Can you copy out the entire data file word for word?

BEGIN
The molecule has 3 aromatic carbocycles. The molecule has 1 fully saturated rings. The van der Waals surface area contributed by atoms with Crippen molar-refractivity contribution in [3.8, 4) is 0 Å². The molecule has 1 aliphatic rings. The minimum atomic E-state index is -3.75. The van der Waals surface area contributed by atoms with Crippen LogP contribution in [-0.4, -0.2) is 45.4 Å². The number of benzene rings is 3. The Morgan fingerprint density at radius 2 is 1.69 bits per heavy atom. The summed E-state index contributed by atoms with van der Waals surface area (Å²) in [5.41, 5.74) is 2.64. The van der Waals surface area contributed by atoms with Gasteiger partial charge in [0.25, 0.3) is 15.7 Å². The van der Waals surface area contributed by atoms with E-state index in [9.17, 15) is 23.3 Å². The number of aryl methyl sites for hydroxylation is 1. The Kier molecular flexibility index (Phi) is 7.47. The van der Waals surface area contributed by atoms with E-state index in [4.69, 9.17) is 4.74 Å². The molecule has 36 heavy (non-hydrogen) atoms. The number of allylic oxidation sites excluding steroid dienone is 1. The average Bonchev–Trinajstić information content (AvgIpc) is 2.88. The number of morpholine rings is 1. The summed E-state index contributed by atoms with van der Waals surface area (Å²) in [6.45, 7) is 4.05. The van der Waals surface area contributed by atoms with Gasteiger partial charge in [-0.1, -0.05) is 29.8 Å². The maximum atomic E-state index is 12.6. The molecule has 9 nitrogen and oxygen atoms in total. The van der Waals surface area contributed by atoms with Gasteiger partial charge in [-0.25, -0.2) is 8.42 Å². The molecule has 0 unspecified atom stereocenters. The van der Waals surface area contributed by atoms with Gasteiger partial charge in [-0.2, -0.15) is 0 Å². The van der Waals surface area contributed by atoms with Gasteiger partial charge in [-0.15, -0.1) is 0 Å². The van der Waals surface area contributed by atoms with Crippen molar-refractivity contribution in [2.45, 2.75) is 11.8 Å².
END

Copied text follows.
The molecule has 3 aromatic carbocycles. The molecule has 1 fully saturated rings. The van der Waals surface area contributed by atoms with Crippen molar-refractivity contribution in [3.8, 4) is 0 Å². The molecule has 1 aliphatic rings. The minimum atomic E-state index is -3.75. The van der Waals surface area contributed by atoms with Crippen LogP contribution in [-0.4, -0.2) is 45.4 Å². The number of benzene rings is 3. The Morgan fingerprint density at radius 2 is 1.69 bits per heavy atom. The summed E-state index contributed by atoms with van der Waals surface area (Å²) in [5.41, 5.74) is 2.64. The van der Waals surface area contributed by atoms with Gasteiger partial charge in [0.25, 0.3) is 15.7 Å². The van der Waals surface area contributed by atoms with E-state index in [9.17, 15) is 23.3 Å². The number of aryl methyl sites for hydroxylation is 1. The Kier molecular flexibility index (Phi) is 7.47. The van der Waals surface area contributed by atoms with E-state index in [4.69, 9.17) is 4.74 Å². The molecule has 36 heavy (non-hydrogen) atoms. The number of allylic oxidation sites excluding steroid dienone is 1. The average Bonchev–Trinajstić information content (AvgIpc) is 2.88. The number of morpholine rings is 1. The summed E-state index contributed by atoms with van der Waals surface area (Å²) in [6.45, 7) is 4.05. The van der Waals surface area contributed by atoms with Gasteiger partial charge in [-0.1, -0.05) is 29.8 Å². The maximum atomic E-state index is 12.6. The molecule has 9 nitrogen and oxygen atoms in total. The van der Waals surface area contributed by atoms with Gasteiger partial charge in [-0.25, -0.2) is 8.42 Å². The molecule has 0 unspecified atom stereocenters. The van der Waals surface area contributed by atoms with Gasteiger partial charge in [-0.2, -0.15) is 0 Å². The van der Waals surface area contributed by atoms with Gasteiger partial charge in [-0.15, -0.1) is 0 Å². The van der Waals surface area contributed by atoms with Crippen molar-refractivity contribution in [2.45, 2.75) is 11.8 Å².